The SEC announced yesterday a settlement with Bitcoin Investment Trust (BIT) and SecondMarket, Inc. (SecondMarket). According to the Administrative Order, the SEC claims that BIT and SecondMarket redeemed BIT shares during an ongoing distribution and, therefore, violated Rules 101 and 102 of Regulation M. Continue Reading
The Financial Stability Oversight Council (FSOC) recently published its Annual Report, providing insight into its perspective on market developments and emerging threats. The FSOC, which includes representatives from the Treasury Department, the Federal Reserve, the Commodity Futures Trading Commission and the Securities and Exchange Commission, recognized that distributed ledger systems offer opportunities to lower transaction costs and improve efficiencies. However, the FSOC also acknowledged that certain risks are inherent, and therefore careful regulatory coordination is necessary.
On June 20, Dax Hansen and Carla Reyes from Perkins Coie LLP spoke at a Blockchain Legal Panel in Seattle. The panel, hosted by blockchain technology leaders and entrepreneurs, discussed the legal implications and concerns facing blockchain technologies. Topics included the regulatory climate, personal liability, and the Decentralized Autonomous Organization (DAO). View the discussion here.
On June 2nd, the U.S. Commodity Futures Trading Commission (the “CFTC”) announced an enforcement order and settlement with BFXNA Inc. d/b/a Bitfinex, an online platform for exchanging and trading cryptocurrencies (the “Platform”). This posting will summarize that order with the goal of helping our readers make sense of the current state of the law with respect to the CFTC’s regulation of bitcoin and other cryptocurrencies.
KEY REGULATORY PRINCIPLES
Before turning to the facts of this particular enforcement order and settlement (the “Order”), it is helpful to review the current state of the law with respect to the the CFTC’s regulation of bitcoin and other cryptocurrencies. The following are the key regulatory principles, as excerpted from the Order (detailed citations have been omitted in the interest of readability). Continue Reading
In a span of 48 hours this week, two noteworthy developments occurred on the U.S. regulatory front:
- A major bank regulatory agency, the Office of Comptroller of Currency (the “OCC”), published Supporting Responsible Innovation in the Federal Banking System: An OCC Perspective; and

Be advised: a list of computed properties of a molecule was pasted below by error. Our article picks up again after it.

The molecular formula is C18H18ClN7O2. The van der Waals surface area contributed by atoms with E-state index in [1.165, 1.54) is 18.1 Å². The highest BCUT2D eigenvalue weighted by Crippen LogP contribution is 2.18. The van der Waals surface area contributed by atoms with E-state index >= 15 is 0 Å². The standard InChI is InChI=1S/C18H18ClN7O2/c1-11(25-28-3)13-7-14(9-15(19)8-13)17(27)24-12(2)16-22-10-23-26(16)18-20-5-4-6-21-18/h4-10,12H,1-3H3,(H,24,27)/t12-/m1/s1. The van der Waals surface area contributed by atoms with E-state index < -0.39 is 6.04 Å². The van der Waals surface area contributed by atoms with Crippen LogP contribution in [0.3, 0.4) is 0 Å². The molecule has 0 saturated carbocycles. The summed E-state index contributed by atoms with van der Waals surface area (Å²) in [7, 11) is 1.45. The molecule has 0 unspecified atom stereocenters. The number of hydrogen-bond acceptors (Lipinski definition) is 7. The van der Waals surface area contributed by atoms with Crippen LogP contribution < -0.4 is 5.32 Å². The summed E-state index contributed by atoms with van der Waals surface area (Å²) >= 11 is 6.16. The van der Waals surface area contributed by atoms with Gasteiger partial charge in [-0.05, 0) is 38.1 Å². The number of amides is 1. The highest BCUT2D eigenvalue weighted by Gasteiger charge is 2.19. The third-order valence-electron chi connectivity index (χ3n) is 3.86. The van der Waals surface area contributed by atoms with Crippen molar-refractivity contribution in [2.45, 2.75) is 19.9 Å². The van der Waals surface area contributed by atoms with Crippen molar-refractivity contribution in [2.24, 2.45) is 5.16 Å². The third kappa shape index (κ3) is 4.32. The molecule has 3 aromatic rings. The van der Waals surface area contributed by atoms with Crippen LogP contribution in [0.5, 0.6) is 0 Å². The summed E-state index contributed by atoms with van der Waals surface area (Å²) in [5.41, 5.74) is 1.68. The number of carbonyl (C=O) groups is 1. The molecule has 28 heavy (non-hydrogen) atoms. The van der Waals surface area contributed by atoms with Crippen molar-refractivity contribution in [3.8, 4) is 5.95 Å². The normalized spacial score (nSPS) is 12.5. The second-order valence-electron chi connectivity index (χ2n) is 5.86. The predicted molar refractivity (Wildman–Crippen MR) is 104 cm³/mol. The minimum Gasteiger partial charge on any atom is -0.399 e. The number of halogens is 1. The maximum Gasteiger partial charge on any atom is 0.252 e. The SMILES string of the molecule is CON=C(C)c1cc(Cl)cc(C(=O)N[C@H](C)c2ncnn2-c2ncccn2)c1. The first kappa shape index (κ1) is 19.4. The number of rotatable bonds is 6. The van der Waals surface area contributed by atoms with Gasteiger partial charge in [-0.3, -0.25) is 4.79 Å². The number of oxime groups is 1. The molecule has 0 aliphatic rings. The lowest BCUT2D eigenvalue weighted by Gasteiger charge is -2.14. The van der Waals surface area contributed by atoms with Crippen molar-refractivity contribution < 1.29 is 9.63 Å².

- A commissioner from the Commodity Futures Trading Commission (the “CFTC”), J. Christopher Giancarlo, addressed the Depository Trust & Clearing Corporation 2016 Blockchain Symposium, delivering his personal observations on the development of financial technologies in a speech entitled Regulators and the Blockchain: First, Do No Harm.
This posting will summarize the OCC’s publication and provide excerpts from CFTC Commissioner Giancarlo’s speech. As we explained in a February 2016 posting (Doing Business with Regulated Market Participants: Why Regulations Are So Important Even (Especially?) To the Unregulated), we believe that these regulatory developments are as important to regulated market participants (like banks) as they are to the unregulated innovators looking to sell services to those regulated market participants and, in many cases, compete with those participants for market share. Continue Reading
Below is a summary of some of the significant legal and regulatory actions that occurred over the past week. This alert is not intended to be a comprehensive list of all such developments, but rather a selection of publicly-reported news that may be of particular interest.
South Carolina Legislature Proposes Bill to Enact Anti-Money Laundering Act
South Carolina Representative Alan Clemmons introduced a bill proposing state regulation of money transmission services business. Titled the “South Carolina Anti-Money Laundering Act,” the proposed act is based on the Uniform Money Services Act. Under the proposed bill, virtual currencies are included in the definition of money transmission, requiring state licensure. Presently, South Carolina does not regulate money transmission services businesses. Continue Reading
Earlier today, the U.S. Commodity Futures Trading Commission (“CFTC”) published a notice announcing that its Technology Advisory Committee (“TAC”) will hold a public meeting on January 26th to discuss issues related to blockchain and the potential application of distributed ledger technology to the derivatives market. Learn more about what this meeting will cover on the Perkins Coie blog: Derivatives and Repo Report.
On December 1st the Securities and Exchange Commission (SEC) filed charges against bitcoin mining companies GAW Miners and ZenMiner, and their founder Homero Joshua Garza. The complaint alleges Garza and his companies fraudulently sold $19 million worth of unregistered securities, called Hashlets, to over 10,000 investors in the latter half of 2014. The SEC believes Hashlets constitute “investment contracts, and thus ‘securities’” under the Exchange Act and the Securities Act. Continue Reading
For coverage of weekly regulatory news, be sure to visit Bitcoin Week in Review.
Last week’s update discussed the Uniform Law Commission (ULC) draft version of a model law that will guide states in creating regulation for virtual currencies, a warning from Ukraine’s National Bank and the collaboration of Europol and Interpol at the Europol Cybercrime Conference.
Below is a summary of some of the significant legal and regulatory actions that occurred over the past week. This alert is not intended to be a comprehensive list of all such developments, but rather a selection of publicly-reported news that may be of particular interest. Continue Reading